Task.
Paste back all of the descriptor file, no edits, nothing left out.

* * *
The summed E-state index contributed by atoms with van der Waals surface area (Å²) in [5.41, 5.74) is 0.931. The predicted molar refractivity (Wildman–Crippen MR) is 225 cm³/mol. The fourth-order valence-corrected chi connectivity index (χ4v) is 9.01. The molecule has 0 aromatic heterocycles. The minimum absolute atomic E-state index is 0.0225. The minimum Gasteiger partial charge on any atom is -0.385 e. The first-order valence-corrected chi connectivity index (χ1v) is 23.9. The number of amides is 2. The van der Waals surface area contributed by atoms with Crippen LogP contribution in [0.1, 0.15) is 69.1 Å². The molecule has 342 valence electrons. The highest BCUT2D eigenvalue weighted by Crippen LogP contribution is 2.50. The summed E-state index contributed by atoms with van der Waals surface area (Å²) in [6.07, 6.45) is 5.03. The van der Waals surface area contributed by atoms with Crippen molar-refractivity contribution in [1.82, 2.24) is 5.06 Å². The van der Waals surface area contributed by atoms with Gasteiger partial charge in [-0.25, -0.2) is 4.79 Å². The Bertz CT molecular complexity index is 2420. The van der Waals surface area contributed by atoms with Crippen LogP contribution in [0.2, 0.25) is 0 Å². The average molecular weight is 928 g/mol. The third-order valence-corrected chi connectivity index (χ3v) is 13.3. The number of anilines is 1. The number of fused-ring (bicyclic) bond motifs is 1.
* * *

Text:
The summed E-state index contributed by atoms with van der Waals surface area (Å²) in [5.41, 5.74) is 0.931. The predicted molar refractivity (Wildman–Crippen MR) is 225 cm³/mol. The fourth-order valence-corrected chi connectivity index (χ4v) is 9.01. The molecule has 0 aromatic heterocycles. The minimum absolute atomic E-state index is 0.0225. The minimum Gasteiger partial charge on any atom is -0.385 e. The first-order valence-corrected chi connectivity index (χ1v) is 23.9. The number of amides is 2. The van der Waals surface area contributed by atoms with Crippen LogP contribution in [0.1, 0.15) is 69.1 Å². The molecule has 342 valence electrons. The highest BCUT2D eigenvalue weighted by Crippen LogP contribution is 2.50. The summed E-state index contributed by atoms with van der Waals surface area (Å²) in [6.07, 6.45) is 5.03. The van der Waals surface area contributed by atoms with Crippen molar-refractivity contribution in [1.82, 2.24) is 5.06 Å². The van der Waals surface area contributed by atoms with Gasteiger partial charge in [-0.25, -0.2) is 4.79 Å². The Bertz CT molecular complexity index is 2420. The van der Waals surface area contributed by atoms with Crippen LogP contribution in [0.2, 0.25) is 0 Å². The average molecular weight is 928 g/mol. The third-order valence-corrected chi connectivity index (χ3v) is 13.3. The number of anilines is 1. The number of fused-ring (bicyclic) bond motifs is 1.